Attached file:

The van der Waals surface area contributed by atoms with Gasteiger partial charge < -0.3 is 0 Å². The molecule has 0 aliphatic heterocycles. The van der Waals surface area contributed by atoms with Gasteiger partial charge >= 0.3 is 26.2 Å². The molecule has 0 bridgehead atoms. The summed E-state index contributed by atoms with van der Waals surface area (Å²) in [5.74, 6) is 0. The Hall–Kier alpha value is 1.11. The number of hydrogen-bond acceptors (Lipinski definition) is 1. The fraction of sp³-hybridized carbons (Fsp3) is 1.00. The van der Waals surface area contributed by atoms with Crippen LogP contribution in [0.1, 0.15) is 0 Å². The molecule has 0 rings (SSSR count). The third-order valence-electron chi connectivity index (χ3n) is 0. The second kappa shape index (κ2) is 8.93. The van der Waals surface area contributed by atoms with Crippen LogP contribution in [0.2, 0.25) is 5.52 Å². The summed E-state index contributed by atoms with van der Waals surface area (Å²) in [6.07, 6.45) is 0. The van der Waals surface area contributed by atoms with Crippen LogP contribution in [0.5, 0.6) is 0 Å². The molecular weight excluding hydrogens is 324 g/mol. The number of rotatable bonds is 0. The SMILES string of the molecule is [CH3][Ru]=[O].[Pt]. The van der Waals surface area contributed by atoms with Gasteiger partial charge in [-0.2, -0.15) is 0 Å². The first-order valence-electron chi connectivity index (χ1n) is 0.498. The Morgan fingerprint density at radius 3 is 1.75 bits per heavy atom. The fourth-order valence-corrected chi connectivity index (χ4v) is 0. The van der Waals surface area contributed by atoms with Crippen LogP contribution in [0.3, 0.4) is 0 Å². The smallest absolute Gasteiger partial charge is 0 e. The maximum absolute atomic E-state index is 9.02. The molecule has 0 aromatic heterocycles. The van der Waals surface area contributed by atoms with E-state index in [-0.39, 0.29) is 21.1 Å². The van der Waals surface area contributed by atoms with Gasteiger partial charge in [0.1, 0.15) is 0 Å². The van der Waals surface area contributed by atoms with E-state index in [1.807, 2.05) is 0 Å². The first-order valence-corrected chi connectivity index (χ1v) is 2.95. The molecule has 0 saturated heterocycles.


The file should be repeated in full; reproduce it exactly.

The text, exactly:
The van der Waals surface area contributed by atoms with Gasteiger partial charge < -0.3 is 0 Å². The molecule has 0 aliphatic heterocycles. The van der Waals surface area contributed by atoms with Gasteiger partial charge >= 0.3 is 26.2 Å². The molecule has 0 bridgehead atoms. The summed E-state index contributed by atoms with van der Waals surface area (Å²) in [5.74, 6) is 0. The Hall–Kier alpha value is 1.11. The number of hydrogen-bond acceptors (Lipinski definition) is 1. The fraction of sp³-hybridized carbons (Fsp3) is 1.00. The van der Waals surface area contributed by atoms with Crippen LogP contribution in [0.1, 0.15) is 0 Å². The molecule has 0 rings (SSSR count). The third-order valence-electron chi connectivity index (χ3n) is 0. The second kappa shape index (κ2) is 8.93. The van der Waals surface area contributed by atoms with Crippen LogP contribution in [0.2, 0.25) is 5.52 Å². The summed E-state index contributed by atoms with van der Waals surface area (Å²) in [6.07, 6.45) is 0. The van der Waals surface area contributed by atoms with Crippen LogP contribution in [0.5, 0.6) is 0 Å². The molecular weight excluding hydrogens is 324 g/mol. The number of rotatable bonds is 0. The SMILES string of the molecule is [CH3][Ru]=[O].[Pt]. The van der Waals surface area contributed by atoms with Gasteiger partial charge in [-0.2, -0.15) is 0 Å². The first-order valence-electron chi connectivity index (χ1n) is 0.498. The Morgan fingerprint density at radius 3 is 1.75 bits per heavy atom. The fourth-order valence-corrected chi connectivity index (χ4v) is 0. The van der Waals surface area contributed by atoms with Crippen LogP contribution in [0.3, 0.4) is 0 Å². The smallest absolute Gasteiger partial charge is 0 e. The maximum absolute atomic E-state index is 9.02. The molecule has 0 aromatic heterocycles. The van der Waals surface area contributed by atoms with E-state index in [-0.39, 0.29) is 21.1 Å². The van der Waals surface area contributed by atoms with Gasteiger partial charge in [0.1, 0.15) is 0 Å². The van der Waals surface area contributed by atoms with E-state index in [1.807, 2.05) is 0 Å². The first-order valence-corrected chi connectivity index (χ1v) is 2.95. The molecule has 0 saturated heterocycles.